Greetings and happy spring! I hope you will agree that spring brings the promise of exciting new growth after the reflection and focused work of the winter months.
In the spirit of new beginnings, I am delighted to announce the appointment of Dr. Hazel D. Dean as Deputy Director of the National Center for HIV/AIDS, Viral Hepatitis, STD, and TB Prevention (NCHHSTP). Dr. Dean brings a wealth of knowledge, public health science, and leadership experience to the National Center.
I am also pleased to announce the availability of NCHHSTP’s first
Annual Business Report Fiscal Year 2007. The report and its accomplishments rely on the collaboration of our partners, other professionals working in the field, and our staff. Thank you for your commitment and continued support.
NCHHSTP Annual Business Report
The National Center for HIV/AIDS, Viral Hepatitis, STD, and TB Prevention (NCHHSTP) is releasing its Annual Business Report for Fiscal Year 2007. The report provides Centers for Disease Control and Prevention (CDC) stakeholders, policymakers, and the general public detailed information regarding programs at NCHHSTP.
Fiscal Year 2007 provided new beginnings for NCHHSTP. The Center was formally approved as a new organizational unit, with the addition of viral hepatitis prevention to our mission. During this time, the Office of Management and Budget rated NCHHSTP as an effective program.
Accomplishments this fiscal year included implementing new recommendations for HIV testing in the United States; active support for increasing chlamydia screening of young women in private health care facilities; releasing new prevention guidelines for viral hepatitis; supporting the successful implementation of the President’s Emergency Plan for AIDS Relief (PEPFAR); and achieving further reductions in tuberculosis (TB) cases. In addition, the report highlights how our investments and resources are contributing to CDC’s Health Protection Goals, focusing on healthy people, healthy places, global health, and preparedness.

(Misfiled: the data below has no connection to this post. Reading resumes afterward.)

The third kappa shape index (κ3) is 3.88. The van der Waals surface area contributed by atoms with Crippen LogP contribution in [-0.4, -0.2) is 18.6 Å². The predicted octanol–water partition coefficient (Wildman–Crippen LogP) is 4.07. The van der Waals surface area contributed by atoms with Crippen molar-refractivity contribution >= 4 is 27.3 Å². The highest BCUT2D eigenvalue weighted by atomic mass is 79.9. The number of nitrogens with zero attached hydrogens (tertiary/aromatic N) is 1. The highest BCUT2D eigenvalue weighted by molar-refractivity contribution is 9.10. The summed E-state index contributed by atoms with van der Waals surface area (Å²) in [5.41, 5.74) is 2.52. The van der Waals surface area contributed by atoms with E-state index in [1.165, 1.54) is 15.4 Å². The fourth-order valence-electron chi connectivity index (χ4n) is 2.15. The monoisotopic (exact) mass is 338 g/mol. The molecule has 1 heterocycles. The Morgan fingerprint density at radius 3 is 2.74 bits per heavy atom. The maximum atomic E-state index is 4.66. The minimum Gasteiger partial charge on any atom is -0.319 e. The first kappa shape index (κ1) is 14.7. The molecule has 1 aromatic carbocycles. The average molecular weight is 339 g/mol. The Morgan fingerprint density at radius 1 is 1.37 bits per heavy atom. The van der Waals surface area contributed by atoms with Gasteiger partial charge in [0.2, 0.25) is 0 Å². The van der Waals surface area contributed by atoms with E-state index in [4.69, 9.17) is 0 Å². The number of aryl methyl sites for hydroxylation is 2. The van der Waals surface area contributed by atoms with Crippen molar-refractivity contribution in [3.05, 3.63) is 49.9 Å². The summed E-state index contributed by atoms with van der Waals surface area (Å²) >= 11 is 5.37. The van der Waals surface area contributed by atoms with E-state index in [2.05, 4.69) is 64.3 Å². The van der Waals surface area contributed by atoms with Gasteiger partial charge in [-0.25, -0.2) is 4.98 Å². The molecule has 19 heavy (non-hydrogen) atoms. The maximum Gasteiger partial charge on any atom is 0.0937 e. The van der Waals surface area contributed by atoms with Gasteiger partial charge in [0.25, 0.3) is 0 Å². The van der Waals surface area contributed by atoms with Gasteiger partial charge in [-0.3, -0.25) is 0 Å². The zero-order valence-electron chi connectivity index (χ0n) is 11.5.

TB Vaccines for the
Asian and Pacific
Check out our “From the Director” Web page to find our Dear Colleague Letters and more.
In March, at the 2008 National STD Prevention Conference, one study received considerable media attention. This study found that 1 in 4 (26 percent) of young women between the ages of 14 and 19 in the United States, or 3.2 million teenage girls, is infected with at least one of the most common sexually transmitted diseases (STDs): human papillomavirus (HPV), chlamydia, herpes, or trichomoniasis. The two most common STDs were HPV (18 percent) and chlamydia (4 percent). The findings underscore the importance of assuring that young women receive annual chlamydia screening and vaccination for HPV as part of a comprehensive approach to sexual health and STD prevention.
These findings helped increase national awareness about the threat STDs pose to sexual health. Public health professionals and partners can use this attention of the issue to stimulate discussions about what more can be done for our young people.